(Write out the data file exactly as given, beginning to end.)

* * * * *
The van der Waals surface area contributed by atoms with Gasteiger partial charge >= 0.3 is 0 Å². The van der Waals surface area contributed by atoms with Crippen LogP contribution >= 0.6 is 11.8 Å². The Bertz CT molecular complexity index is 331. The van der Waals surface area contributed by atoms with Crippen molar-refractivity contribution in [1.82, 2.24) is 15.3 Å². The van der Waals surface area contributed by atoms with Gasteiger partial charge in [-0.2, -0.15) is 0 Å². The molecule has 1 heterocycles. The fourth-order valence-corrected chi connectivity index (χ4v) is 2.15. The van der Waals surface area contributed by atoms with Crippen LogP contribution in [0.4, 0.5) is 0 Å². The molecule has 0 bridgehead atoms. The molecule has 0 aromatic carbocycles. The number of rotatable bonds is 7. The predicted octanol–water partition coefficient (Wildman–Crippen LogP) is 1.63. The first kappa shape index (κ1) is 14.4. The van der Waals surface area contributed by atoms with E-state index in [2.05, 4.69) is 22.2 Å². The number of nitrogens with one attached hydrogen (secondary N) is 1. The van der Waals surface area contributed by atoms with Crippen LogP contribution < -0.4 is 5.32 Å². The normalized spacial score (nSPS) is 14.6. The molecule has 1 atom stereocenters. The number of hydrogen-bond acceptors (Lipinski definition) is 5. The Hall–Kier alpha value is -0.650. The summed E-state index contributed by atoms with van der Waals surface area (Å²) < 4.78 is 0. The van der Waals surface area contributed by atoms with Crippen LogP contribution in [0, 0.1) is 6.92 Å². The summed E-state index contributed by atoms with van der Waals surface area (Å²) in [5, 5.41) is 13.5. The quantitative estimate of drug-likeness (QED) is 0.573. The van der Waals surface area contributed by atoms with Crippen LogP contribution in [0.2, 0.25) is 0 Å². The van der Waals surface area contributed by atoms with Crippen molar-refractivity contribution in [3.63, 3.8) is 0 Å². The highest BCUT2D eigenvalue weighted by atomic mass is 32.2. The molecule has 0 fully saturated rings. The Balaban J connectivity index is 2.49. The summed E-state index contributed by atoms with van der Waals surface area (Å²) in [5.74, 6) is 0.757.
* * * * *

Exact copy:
The van der Waals surface area contributed by atoms with Gasteiger partial charge >= 0.3 is 0 Å². The van der Waals surface area contributed by atoms with Crippen LogP contribution >= 0.6 is 11.8 Å². The Bertz CT molecular complexity index is 331. The van der Waals surface area contributed by atoms with Crippen molar-refractivity contribution in [1.82, 2.24) is 15.3 Å². The van der Waals surface area contributed by atoms with Gasteiger partial charge in [-0.2, -0.15) is 0 Å². The molecule has 1 heterocycles. The fourth-order valence-corrected chi connectivity index (χ4v) is 2.15. The van der Waals surface area contributed by atoms with Crippen LogP contribution in [0.4, 0.5) is 0 Å². The molecule has 0 bridgehead atoms. The molecule has 0 aromatic carbocycles. The number of rotatable bonds is 7. The predicted octanol–water partition coefficient (Wildman–Crippen LogP) is 1.63. The first kappa shape index (κ1) is 14.4. The van der Waals surface area contributed by atoms with E-state index in [2.05, 4.69) is 22.2 Å². The number of nitrogens with one attached hydrogen (secondary N) is 1. The van der Waals surface area contributed by atoms with Crippen LogP contribution < -0.4 is 5.32 Å². The normalized spacial score (nSPS) is 14.6. The molecule has 1 atom stereocenters. The number of hydrogen-bond acceptors (Lipinski definition) is 5. The Hall–Kier alpha value is -0.650. The summed E-state index contributed by atoms with van der Waals surface area (Å²) < 4.78 is 0. The van der Waals surface area contributed by atoms with Crippen LogP contribution in [0, 0.1) is 6.92 Å². The summed E-state index contributed by atoms with van der Waals surface area (Å²) in [5, 5.41) is 13.5. The quantitative estimate of drug-likeness (QED) is 0.573. The van der Waals surface area contributed by atoms with Crippen LogP contribution in [0.2, 0.25) is 0 Å². The van der Waals surface area contributed by atoms with Crippen molar-refractivity contribution in [3.63, 3.8) is 0 Å². The highest BCUT2D eigenvalue weighted by atomic mass is 32.2. The molecule has 0 fully saturated rings. The Balaban J connectivity index is 2.49. The summed E-state index contributed by atoms with van der Waals surface area (Å²) in [5.74, 6) is 0.757.